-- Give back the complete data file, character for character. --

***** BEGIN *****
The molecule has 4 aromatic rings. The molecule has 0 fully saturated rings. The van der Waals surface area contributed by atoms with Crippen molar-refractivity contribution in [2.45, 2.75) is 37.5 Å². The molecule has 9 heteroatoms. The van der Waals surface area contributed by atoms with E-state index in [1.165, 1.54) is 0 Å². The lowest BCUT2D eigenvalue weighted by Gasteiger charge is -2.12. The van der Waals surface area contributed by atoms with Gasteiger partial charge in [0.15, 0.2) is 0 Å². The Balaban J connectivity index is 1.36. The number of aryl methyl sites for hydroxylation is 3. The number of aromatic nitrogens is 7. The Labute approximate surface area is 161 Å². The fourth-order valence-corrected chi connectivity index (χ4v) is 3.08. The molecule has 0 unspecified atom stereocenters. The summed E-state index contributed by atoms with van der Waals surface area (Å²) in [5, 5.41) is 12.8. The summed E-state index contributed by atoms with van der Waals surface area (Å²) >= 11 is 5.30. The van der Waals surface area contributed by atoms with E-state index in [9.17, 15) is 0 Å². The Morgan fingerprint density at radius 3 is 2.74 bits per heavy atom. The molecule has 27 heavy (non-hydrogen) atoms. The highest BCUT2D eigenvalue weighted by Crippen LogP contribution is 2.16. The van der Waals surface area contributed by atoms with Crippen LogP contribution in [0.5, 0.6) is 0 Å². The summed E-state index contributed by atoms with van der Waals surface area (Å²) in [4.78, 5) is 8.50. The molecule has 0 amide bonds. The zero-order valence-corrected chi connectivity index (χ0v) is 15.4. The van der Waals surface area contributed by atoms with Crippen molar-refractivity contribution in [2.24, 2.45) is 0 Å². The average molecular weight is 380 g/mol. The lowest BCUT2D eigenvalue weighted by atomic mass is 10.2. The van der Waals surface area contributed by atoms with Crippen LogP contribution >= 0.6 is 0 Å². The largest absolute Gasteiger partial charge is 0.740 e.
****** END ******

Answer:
The molecule has 4 aromatic rings. The molecule has 0 fully saturated rings. The van der Waals surface area contributed by atoms with Crippen molar-refractivity contribution in [2.45, 2.75) is 37.5 Å². The molecule has 9 heteroatoms. The van der Waals surface area contributed by atoms with E-state index in [1.165, 1.54) is 0 Å². The lowest BCUT2D eigenvalue weighted by Gasteiger charge is -2.12. The van der Waals surface area contributed by atoms with Gasteiger partial charge in [0.15, 0.2) is 0 Å². The Balaban J connectivity index is 1.36. The number of aryl methyl sites for hydroxylation is 3. The number of aromatic nitrogens is 7. The Labute approximate surface area is 161 Å². The fourth-order valence-corrected chi connectivity index (χ4v) is 3.08. The molecule has 0 unspecified atom stereocenters. The summed E-state index contributed by atoms with van der Waals surface area (Å²) in [5, 5.41) is 12.8. The summed E-state index contributed by atoms with van der Waals surface area (Å²) >= 11 is 5.30. The van der Waals surface area contributed by atoms with E-state index in [9.17, 15) is 0 Å². The Morgan fingerprint density at radius 3 is 2.74 bits per heavy atom. The molecule has 27 heavy (non-hydrogen) atoms. The highest BCUT2D eigenvalue weighted by Crippen LogP contribution is 2.16. The van der Waals surface area contributed by atoms with Crippen LogP contribution in [0.5, 0.6) is 0 Å². The summed E-state index contributed by atoms with van der Waals surface area (Å²) in [4.78, 5) is 8.50. The molecule has 0 amide bonds. The zero-order valence-corrected chi connectivity index (χ0v) is 15.4. The van der Waals surface area contributed by atoms with Crippen molar-refractivity contribution in [2.24, 2.45) is 0 Å². The average molecular weight is 380 g/mol. The lowest BCUT2D eigenvalue weighted by atomic mass is 10.2. The van der Waals surface area contributed by atoms with Crippen LogP contribution >= 0.6 is 0 Å². The largest absolute Gasteiger partial charge is 0.740 e.